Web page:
Reality dawns on pro-rebel factions


The deputy head of Libya’s ruling National Transitional Council (NTC) says he has resigned amid growing protests against him.

Abdel Hafiz Ghoga told Al-Jazeera TV that he was resigning in the national interest.

Several hundred protesters stormed the NTC headquarters in the second city Benghazi on Saturday.

Observers say it was the most serious show of anger at the new authorities since Col Muammar Gaddafi was ousted.

Mr Ghogha, an NTC spokesman, has become a focus for protesters demanding more openness from the NTC.

They accuse him of being an opportunist, who switched allegiances from the regime of Col Gaddafi as the uprising gained strength.

“My resignation is for the benefit of the nation and is required at this stage,” Mr Ghoga told Al-Jazeera.

“Unfortunately, the consensus has not continued to maintain the highest national interests. The atmosphere of deprivation and hatred has prevailed… I do not want this atmosphere to continue and negatively affect the National Transitional Council and its performance,” he added.

‘Bottomless pit’

The NTC headquarters in the eastern city of Benghazi – from where the uprising against the Gaddafi regime began – has been the focus of protests in recent weeks.

Protesters break into NTC offices in Benghazi, Libya, on 21 January 2012

But Saturday night’s protest turned violent, with the AFP news agency reporting that some protesters threw homemade bombs while others armed themselves with stones and iron bars before ransacking the building.

Many protesters believe the revolution that toppled Col Gaddafi is being taken away from them by people only interested in the money, the BBC’s Gabriel Gatehouse in Libya says.

The head of the NTC, Mustafa Abdel Jalil, spoke to protesters on Sunday and urged them to have more patience.

“We are going through a political movement that can take the country to a bottomless pit,” he said. “There is something behind these protests that is not for the good of the country.”

“The people have not given the government enough time and the government does not have enough money. Maybe there are delays, but the government has only been working for two months. Give them a chance, at least two months.”

According to Reuters news agency, when asked if Mr Ghoga would step down, Mr Abdel Jalil said he would not.

Our correspondent says Mr Ghoga’s resignation adds to a current feeling of instability and flux in the country, and a sense that the NTC is not really in sole control.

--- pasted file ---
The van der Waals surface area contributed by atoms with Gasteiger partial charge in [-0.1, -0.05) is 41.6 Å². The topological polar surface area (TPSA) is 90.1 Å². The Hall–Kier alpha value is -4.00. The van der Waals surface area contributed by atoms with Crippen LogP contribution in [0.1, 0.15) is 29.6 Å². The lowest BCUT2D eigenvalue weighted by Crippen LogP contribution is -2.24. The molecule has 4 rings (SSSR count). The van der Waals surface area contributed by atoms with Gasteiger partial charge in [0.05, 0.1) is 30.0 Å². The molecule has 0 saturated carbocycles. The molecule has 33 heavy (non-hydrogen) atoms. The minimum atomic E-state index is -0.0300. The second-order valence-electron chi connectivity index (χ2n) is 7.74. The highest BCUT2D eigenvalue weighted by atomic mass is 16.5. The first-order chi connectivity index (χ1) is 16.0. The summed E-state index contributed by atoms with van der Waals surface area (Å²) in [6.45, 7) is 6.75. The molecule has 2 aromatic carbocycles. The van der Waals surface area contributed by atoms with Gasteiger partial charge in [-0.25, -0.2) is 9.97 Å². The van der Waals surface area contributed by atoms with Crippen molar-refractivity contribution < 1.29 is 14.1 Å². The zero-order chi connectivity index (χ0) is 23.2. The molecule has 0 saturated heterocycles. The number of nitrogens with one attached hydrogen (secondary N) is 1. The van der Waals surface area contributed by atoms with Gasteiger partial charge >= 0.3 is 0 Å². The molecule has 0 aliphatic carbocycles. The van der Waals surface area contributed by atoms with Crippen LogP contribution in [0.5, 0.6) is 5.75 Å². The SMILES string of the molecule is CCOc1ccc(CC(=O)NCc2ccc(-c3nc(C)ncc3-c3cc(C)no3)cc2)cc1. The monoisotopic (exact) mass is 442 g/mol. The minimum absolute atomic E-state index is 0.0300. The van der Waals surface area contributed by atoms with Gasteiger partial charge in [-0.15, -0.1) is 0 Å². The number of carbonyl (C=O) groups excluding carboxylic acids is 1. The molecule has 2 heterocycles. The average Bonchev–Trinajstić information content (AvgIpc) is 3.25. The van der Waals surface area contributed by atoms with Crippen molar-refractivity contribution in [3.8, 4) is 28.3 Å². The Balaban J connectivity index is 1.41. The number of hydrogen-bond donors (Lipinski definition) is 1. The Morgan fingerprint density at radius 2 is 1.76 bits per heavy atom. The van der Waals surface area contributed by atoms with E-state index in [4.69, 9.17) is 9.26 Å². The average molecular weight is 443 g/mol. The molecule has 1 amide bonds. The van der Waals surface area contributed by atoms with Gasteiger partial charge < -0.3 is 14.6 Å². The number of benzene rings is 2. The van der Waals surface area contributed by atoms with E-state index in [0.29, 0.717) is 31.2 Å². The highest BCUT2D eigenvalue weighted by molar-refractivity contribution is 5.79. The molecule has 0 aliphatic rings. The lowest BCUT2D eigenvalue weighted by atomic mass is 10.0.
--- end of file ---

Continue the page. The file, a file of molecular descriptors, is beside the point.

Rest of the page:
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2 Responses to Reality dawns on pro-rebel factions

  1. ruby22shoes says:

    What does he mean the government has no money? When Colonel Khadaffi was in charge it was the richest country in Africa – who took their money?
    I’ve been hearing that the Libyans military weapons (tanks & missiles and such) are being sold to bring down the Syrian leader. Who gets the money from the sale of Libyans’ armaments?

    When are there going to be legal actions against the execution of the sovereign leader of Libya? Why do I keep hearing USA and European nations of Britain and France ordered that particular war crime, murder of a prisoner of war, who should have had all the protections of the Geneva Conventions?

    Why is NATO being used as a military arm for the US & Europe & Israel?

  2. Ashokkumar says:

    FF never made it to Sirte?The furthest adacnve west on the Eastern front was Ben Jawad (about 170 km East of Sirte).They reached Ben Jawad on March 5, 2011 but were pushed back on March 6th. Then they retook it on March 27, and were pushed back on March 29.Next time, it will be different as FF will no longer adacnve like yoyos but rather ensure that positions are consolidaded and build up defenses before moving forward. After Brega comes Ras Lanuf (two important Oil & Gas centers) and by the time these 2 are retaken, it wouldn’t be surpising if the Western fronts (Zliten and Garyan) will also be retaken which could trigger a Kadafi colapse & defeat, even before needing to reach Sirte.

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